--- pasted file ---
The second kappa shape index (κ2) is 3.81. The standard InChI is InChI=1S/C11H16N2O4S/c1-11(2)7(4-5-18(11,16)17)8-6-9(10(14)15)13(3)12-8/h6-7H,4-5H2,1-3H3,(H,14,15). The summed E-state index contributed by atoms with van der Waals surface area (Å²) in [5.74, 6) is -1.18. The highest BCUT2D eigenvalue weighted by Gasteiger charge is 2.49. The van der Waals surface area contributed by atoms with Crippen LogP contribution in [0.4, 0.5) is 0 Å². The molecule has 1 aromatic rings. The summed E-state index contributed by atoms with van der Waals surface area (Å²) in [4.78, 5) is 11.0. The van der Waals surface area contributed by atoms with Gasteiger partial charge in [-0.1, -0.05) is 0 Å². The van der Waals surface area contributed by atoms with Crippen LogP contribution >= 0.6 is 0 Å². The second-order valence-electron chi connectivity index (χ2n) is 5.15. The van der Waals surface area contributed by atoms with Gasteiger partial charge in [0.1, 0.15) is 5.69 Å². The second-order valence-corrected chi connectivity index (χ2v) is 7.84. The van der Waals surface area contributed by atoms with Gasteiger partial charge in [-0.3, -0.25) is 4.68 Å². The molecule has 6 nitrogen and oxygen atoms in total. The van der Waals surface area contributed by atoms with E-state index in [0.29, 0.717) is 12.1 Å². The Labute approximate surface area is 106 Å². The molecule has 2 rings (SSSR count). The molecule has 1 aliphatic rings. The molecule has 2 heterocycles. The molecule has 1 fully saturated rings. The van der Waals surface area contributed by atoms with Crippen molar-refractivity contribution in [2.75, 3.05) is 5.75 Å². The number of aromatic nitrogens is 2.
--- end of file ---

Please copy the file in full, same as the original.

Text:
The second kappa shape index (κ2) is 3.81. The standard InChI is InChI=1S/C11H16N2O4S/c1-11(2)7(4-5-18(11,16)17)8-6-9(10(14)15)13(3)12-8/h6-7H,4-5H2,1-3H3,(H,14,15). The summed E-state index contributed by atoms with van der Waals surface area (Å²) in [5.74, 6) is -1.18. The highest BCUT2D eigenvalue weighted by Gasteiger charge is 2.49. The van der Waals surface area contributed by atoms with Crippen LogP contribution in [0.4, 0.5) is 0 Å². The molecule has 1 aromatic rings. The summed E-state index contributed by atoms with van der Waals surface area (Å²) in [4.78, 5) is 11.0. The van der Waals surface area contributed by atoms with Gasteiger partial charge in [-0.1, -0.05) is 0 Å². The van der Waals surface area contributed by atoms with Crippen LogP contribution >= 0.6 is 0 Å². The second-order valence-electron chi connectivity index (χ2n) is 5.15. The van der Waals surface area contributed by atoms with Gasteiger partial charge in [0.1, 0.15) is 5.69 Å². The second-order valence-corrected chi connectivity index (χ2v) is 7.84. The van der Waals surface area contributed by atoms with Gasteiger partial charge in [-0.3, -0.25) is 4.68 Å². The molecule has 6 nitrogen and oxygen atoms in total. The van der Waals surface area contributed by atoms with E-state index in [0.29, 0.717) is 12.1 Å². The Labute approximate surface area is 106 Å². The molecule has 2 rings (SSSR count). The molecule has 1 aliphatic rings. The molecule has 2 heterocycles. The molecule has 1 fully saturated rings. The van der Waals surface area contributed by atoms with Crippen molar-refractivity contribution in [2.75, 3.05) is 5.75 Å². The number of aromatic nitrogens is 2.